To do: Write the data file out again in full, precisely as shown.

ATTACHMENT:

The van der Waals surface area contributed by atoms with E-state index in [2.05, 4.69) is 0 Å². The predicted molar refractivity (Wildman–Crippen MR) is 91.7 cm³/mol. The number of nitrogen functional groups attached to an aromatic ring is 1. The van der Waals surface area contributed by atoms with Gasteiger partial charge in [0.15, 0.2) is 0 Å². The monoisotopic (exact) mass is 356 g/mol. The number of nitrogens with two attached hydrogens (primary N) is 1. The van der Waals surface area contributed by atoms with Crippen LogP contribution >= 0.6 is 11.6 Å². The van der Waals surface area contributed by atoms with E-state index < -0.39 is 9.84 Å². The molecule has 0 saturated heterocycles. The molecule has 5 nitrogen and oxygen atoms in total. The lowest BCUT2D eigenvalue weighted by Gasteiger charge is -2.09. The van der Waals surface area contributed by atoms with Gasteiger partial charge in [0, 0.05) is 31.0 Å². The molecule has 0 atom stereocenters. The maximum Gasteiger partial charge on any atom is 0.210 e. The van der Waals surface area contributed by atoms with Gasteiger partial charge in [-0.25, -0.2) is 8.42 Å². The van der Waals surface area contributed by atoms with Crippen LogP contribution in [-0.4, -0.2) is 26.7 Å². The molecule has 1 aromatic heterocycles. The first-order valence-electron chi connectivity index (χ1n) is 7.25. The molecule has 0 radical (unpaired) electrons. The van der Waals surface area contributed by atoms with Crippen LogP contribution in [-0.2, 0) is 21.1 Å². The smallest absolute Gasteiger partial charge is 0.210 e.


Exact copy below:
The van der Waals surface area contributed by atoms with E-state index in [2.05, 4.69) is 0 Å². The predicted molar refractivity (Wildman–Crippen MR) is 91.7 cm³/mol. The number of nitrogen functional groups attached to an aromatic ring is 1. The van der Waals surface area contributed by atoms with Gasteiger partial charge in [0.15, 0.2) is 0 Å². The monoisotopic (exact) mass is 356 g/mol. The number of nitrogens with two attached hydrogens (primary N) is 1. The van der Waals surface area contributed by atoms with Crippen LogP contribution >= 0.6 is 11.6 Å². The van der Waals surface area contributed by atoms with E-state index < -0.39 is 9.84 Å². The molecule has 0 saturated heterocycles. The molecule has 5 nitrogen and oxygen atoms in total. The lowest BCUT2D eigenvalue weighted by Gasteiger charge is -2.09. The van der Waals surface area contributed by atoms with Gasteiger partial charge in [0, 0.05) is 31.0 Å². The molecule has 0 atom stereocenters. The maximum Gasteiger partial charge on any atom is 0.210 e. The van der Waals surface area contributed by atoms with Gasteiger partial charge in [-0.25, -0.2) is 8.42 Å². The van der Waals surface area contributed by atoms with Crippen LogP contribution in [-0.4, -0.2) is 26.7 Å². The molecule has 1 aromatic heterocycles. The first-order valence-electron chi connectivity index (χ1n) is 7.25. The molecule has 0 radical (unpaired) electrons. The van der Waals surface area contributed by atoms with Crippen LogP contribution in [-0.2, 0) is 21.1 Å². The smallest absolute Gasteiger partial charge is 0.210 e.